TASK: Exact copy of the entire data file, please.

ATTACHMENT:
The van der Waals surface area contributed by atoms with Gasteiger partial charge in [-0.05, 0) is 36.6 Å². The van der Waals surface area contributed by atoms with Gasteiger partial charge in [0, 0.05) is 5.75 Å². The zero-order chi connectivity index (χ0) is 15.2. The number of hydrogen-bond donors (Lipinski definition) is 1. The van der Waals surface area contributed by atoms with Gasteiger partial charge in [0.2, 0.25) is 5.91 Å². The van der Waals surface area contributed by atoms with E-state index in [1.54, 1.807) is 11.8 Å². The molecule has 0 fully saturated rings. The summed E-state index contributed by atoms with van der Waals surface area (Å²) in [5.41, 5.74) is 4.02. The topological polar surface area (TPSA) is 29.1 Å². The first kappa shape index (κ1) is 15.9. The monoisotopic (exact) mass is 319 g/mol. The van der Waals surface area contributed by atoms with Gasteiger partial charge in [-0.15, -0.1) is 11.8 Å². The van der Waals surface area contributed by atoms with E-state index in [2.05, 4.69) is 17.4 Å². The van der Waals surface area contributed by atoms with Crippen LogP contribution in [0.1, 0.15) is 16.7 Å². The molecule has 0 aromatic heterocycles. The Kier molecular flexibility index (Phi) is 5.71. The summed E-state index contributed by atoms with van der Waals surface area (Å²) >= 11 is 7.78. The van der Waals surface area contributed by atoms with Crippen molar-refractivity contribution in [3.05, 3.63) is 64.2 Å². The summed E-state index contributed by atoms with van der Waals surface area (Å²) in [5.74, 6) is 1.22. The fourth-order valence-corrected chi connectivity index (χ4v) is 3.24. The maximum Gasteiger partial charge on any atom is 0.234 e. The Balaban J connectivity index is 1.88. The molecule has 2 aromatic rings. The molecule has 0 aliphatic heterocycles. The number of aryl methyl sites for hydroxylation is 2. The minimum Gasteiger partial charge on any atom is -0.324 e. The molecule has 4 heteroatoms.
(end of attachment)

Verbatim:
The van der Waals surface area contributed by atoms with Gasteiger partial charge in [-0.05, 0) is 36.6 Å². The van der Waals surface area contributed by atoms with Gasteiger partial charge in [0, 0.05) is 5.75 Å². The zero-order chi connectivity index (χ0) is 15.2. The number of hydrogen-bond donors (Lipinski definition) is 1. The van der Waals surface area contributed by atoms with Gasteiger partial charge in [0.2, 0.25) is 5.91 Å². The van der Waals surface area contributed by atoms with E-state index in [1.54, 1.807) is 11.8 Å². The molecule has 0 fully saturated rings. The summed E-state index contributed by atoms with van der Waals surface area (Å²) in [5.41, 5.74) is 4.02. The topological polar surface area (TPSA) is 29.1 Å². The first kappa shape index (κ1) is 15.9. The monoisotopic (exact) mass is 319 g/mol. The van der Waals surface area contributed by atoms with Gasteiger partial charge in [-0.15, -0.1) is 11.8 Å². The van der Waals surface area contributed by atoms with E-state index in [2.05, 4.69) is 17.4 Å². The van der Waals surface area contributed by atoms with Crippen LogP contribution in [0.1, 0.15) is 16.7 Å². The molecule has 0 aromatic heterocycles. The Kier molecular flexibility index (Phi) is 5.71. The summed E-state index contributed by atoms with van der Waals surface area (Å²) >= 11 is 7.78. The van der Waals surface area contributed by atoms with Crippen molar-refractivity contribution in [3.05, 3.63) is 64.2 Å². The summed E-state index contributed by atoms with van der Waals surface area (Å²) in [5.74, 6) is 1.22. The fourth-order valence-corrected chi connectivity index (χ4v) is 3.24. The maximum Gasteiger partial charge on any atom is 0.234 e. The Balaban J connectivity index is 1.88. The molecule has 2 aromatic rings. The molecule has 0 aliphatic heterocycles. The number of aryl methyl sites for hydroxylation is 2. The minimum Gasteiger partial charge on any atom is -0.324 e. The molecule has 4 heteroatoms.